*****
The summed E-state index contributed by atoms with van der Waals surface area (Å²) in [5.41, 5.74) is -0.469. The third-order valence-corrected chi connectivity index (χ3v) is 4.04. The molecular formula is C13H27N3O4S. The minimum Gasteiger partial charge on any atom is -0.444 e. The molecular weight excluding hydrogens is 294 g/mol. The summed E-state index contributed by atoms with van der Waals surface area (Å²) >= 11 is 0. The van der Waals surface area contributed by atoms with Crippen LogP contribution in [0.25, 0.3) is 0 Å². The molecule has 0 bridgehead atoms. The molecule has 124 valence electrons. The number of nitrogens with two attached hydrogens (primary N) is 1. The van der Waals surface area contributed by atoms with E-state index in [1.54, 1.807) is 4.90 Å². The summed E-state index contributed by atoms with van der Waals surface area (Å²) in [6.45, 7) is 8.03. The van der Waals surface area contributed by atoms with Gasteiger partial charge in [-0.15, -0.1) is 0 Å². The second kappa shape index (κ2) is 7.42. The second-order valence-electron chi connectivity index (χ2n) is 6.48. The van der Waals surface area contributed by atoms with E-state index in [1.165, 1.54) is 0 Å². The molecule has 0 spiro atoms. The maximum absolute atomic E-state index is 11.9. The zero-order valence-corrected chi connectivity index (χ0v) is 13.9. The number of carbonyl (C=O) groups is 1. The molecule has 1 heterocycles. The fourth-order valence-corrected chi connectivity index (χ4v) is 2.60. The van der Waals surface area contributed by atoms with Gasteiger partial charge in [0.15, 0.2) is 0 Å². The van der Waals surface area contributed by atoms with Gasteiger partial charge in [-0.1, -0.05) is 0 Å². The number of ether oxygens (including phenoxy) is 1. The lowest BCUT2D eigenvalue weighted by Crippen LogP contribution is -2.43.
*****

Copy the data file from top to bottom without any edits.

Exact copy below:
The summed E-state index contributed by atoms with van der Waals surface area (Å²) in [5.41, 5.74) is -0.469. The third-order valence-corrected chi connectivity index (χ3v) is 4.04. The molecular formula is C13H27N3O4S. The minimum Gasteiger partial charge on any atom is -0.444 e. The molecular weight excluding hydrogens is 294 g/mol. The summed E-state index contributed by atoms with van der Waals surface area (Å²) >= 11 is 0. The van der Waals surface area contributed by atoms with Crippen LogP contribution in [0.25, 0.3) is 0 Å². The molecule has 0 bridgehead atoms. The molecule has 124 valence electrons. The number of nitrogens with two attached hydrogens (primary N) is 1. The van der Waals surface area contributed by atoms with E-state index in [1.54, 1.807) is 4.90 Å². The summed E-state index contributed by atoms with van der Waals surface area (Å²) in [6.45, 7) is 8.03. The van der Waals surface area contributed by atoms with Gasteiger partial charge in [-0.15, -0.1) is 0 Å². The second kappa shape index (κ2) is 7.42. The second-order valence-electron chi connectivity index (χ2n) is 6.48. The van der Waals surface area contributed by atoms with E-state index in [1.165, 1.54) is 0 Å². The molecule has 0 spiro atoms. The maximum absolute atomic E-state index is 11.9. The zero-order valence-corrected chi connectivity index (χ0v) is 13.9. The number of carbonyl (C=O) groups is 1. The molecule has 1 heterocycles. The fourth-order valence-corrected chi connectivity index (χ4v) is 2.60. The van der Waals surface area contributed by atoms with Gasteiger partial charge in [0.15, 0.2) is 0 Å². The van der Waals surface area contributed by atoms with Gasteiger partial charge in [-0.1, -0.05) is 0 Å². The number of ether oxygens (including phenoxy) is 1. The lowest BCUT2D eigenvalue weighted by Crippen LogP contribution is -2.43.